Burning Question for Glenn McNair, Associate Professor of History
With the election of Obama, are we living in post-race America?
On January 20, 2013 or 2017, Barack Obama will pass the presidential torch to the forty-fifth president of the United States. That next president may be an African American, Latina, Asian American, or, perhaps, Caucasian.
The conversation about race in this country has changed, and we asked Glenn McNair, associate professor of history with expertise in African-American political and intellectual culture, to discuss racial politics and policies in the age of Obama. McNair has a doctorate from Emory University. He began his career as a cop in Savannah, Georgia, and, along the way, hosted a talk-radio show and became a US Treasury Department special agent.
Bulletin: Does Obama owe more of a debt to Jesse Jackson or to Colin Powell?
McNair: He owes them both but in different ways. It's true that in terms of advancing ideas like voter registration and putting out there the idea of a black guy who could be a serious candidate and could be president, he owes Jackson and that generation. They fought for voting rights and expanded the black electorate and kept the feet of the nation to the fire.
At the same time, if Obama pursued a Jackson-type candidacy, one explicitly based on race and pursuing racial justice, he would not be president right now. For that, he owes Powell as the kind of black leader that the majority of Americans can get behind. Powell said that when white Americans see him, they have a picture in their head and that's of a general. Trumpets start to blare and medals start to gleam. Whites respond to that image. He had this whole other persona and his own take on things. He's black but he's not racially aggrieved.
Obama has a similar sort of non-racial appeal. He has that quintessential American story—the son of immigrants, the son of Africa, white, black. He went to the Ivy League, but he was raised by a single mom. When you see Obama, many people can see whatever it is they want to see in him, and that's been the secret to his success. In Obama's mind, you can be proud of your race, but that's not really what you're all about.
Obama is right at the cusp of all of the things that have come before him. As a nation, we're at a critical moment of racial change. Everything is unfolding so that each generation is a little more tolerant than the generation before it. When you were a kid, the world we see today would have been unimaginable. A black guy is president? Are you serious? Black people can't even vote.
Bulletin: Is Obama a product or an agent of change?
McNair: He's clearly a product of changes in the country that surprised a lot of people. I think we've advanced as a nation, certainly on matters of race in the political context, much farther, much faster than I think most commentators expected.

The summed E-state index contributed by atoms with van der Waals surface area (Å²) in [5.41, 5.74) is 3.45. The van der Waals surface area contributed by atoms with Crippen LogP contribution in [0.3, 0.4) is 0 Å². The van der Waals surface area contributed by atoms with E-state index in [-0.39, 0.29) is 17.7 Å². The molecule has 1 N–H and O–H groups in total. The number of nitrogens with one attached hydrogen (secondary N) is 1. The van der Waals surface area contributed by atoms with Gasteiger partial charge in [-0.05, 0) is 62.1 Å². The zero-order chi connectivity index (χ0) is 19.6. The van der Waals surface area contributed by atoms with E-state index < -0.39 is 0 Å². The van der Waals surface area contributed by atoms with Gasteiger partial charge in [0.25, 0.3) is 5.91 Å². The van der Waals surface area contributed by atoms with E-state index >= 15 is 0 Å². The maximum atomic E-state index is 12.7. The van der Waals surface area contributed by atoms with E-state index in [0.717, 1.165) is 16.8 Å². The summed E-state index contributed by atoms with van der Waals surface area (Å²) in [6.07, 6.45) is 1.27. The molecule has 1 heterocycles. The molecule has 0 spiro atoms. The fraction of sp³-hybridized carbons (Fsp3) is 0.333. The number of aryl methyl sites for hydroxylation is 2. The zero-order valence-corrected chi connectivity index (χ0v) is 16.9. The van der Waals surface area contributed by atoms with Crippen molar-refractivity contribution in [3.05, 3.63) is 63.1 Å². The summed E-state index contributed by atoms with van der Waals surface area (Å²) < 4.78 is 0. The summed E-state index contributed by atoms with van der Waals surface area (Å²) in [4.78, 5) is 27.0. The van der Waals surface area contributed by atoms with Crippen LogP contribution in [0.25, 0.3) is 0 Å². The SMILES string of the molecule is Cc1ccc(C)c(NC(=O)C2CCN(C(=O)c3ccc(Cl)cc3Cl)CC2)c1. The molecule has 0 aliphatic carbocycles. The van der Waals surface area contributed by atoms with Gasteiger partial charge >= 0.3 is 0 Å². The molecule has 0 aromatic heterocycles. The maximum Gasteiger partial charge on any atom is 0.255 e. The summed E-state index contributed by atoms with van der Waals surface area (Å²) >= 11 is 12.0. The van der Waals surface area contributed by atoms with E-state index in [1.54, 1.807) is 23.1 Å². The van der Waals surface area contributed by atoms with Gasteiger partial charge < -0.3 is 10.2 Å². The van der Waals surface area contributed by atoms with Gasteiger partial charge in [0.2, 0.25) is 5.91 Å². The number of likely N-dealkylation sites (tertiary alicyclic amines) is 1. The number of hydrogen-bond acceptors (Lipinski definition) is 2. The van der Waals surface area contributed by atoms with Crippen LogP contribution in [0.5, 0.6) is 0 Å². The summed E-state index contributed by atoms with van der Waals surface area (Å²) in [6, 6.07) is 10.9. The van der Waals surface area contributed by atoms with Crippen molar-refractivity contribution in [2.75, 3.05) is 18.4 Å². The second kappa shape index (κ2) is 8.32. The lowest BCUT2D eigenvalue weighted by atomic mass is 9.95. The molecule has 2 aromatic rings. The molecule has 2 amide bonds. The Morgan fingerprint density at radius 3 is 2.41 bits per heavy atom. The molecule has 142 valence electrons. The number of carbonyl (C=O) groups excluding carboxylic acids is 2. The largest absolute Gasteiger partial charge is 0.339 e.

Much of the struggle for blacks has been to be recognized as full citizens of the body politic. You had a century of political disenfranchisement in various ways. So to arrive at the moment when the president of the United States is black-that's huge for us as a nation.
I don't think you're ever going to see an Obama save-the-black-inner-city campaign or anything like that. His position from the start has been that America has certain socioeconomic conditions that disadvantage certain people across the spectrum. If we can improve those things, the lives of all people will be improved. That represents a new politics for most black politicians. We're seeing the last days of the Jackson style of politics, one of racial grievance, because it's gone as far as it can go.
Bulletin: What's the life span of affirmative action?
McNair: It's well on its way out. You just cannot defend giving advantages to kids who are not disadvantaged in any particular way. It gets harder and harder to explain why the kids of doctors and lawyers and politicians are getting the advantages that should go to working-class kids of whatever background. If our goal is to ultimately get beyond race to a society where people are judged for their abilities and for who they are, you've got to start doing it at some point. Others, including Obama, have advocated a more class-based approach to these kinds of things.
We're also getting generations of black kids who are tired of being stigmatized, of having their accomplishments questioned. They are tired of the assumption that somehow they are there for the education of other people. 'We've got the minority kids so white kids can learn about diversity.' Who wants to be that? Their view is, 'Sorry. I'm here for the same reasons that you are. I'm a student. I'm not a representative of the race.'
Bulletin: Does the US have a biracial future?
McNair: If you mean whether we'll ever be this kind of amorphous blend, where the races are indistinguishable, probably not. But I can envision a society where whatever you look like is fine, where we're not going to make a huge deal out of it. We're seeing that. I remain very optimistic about the future.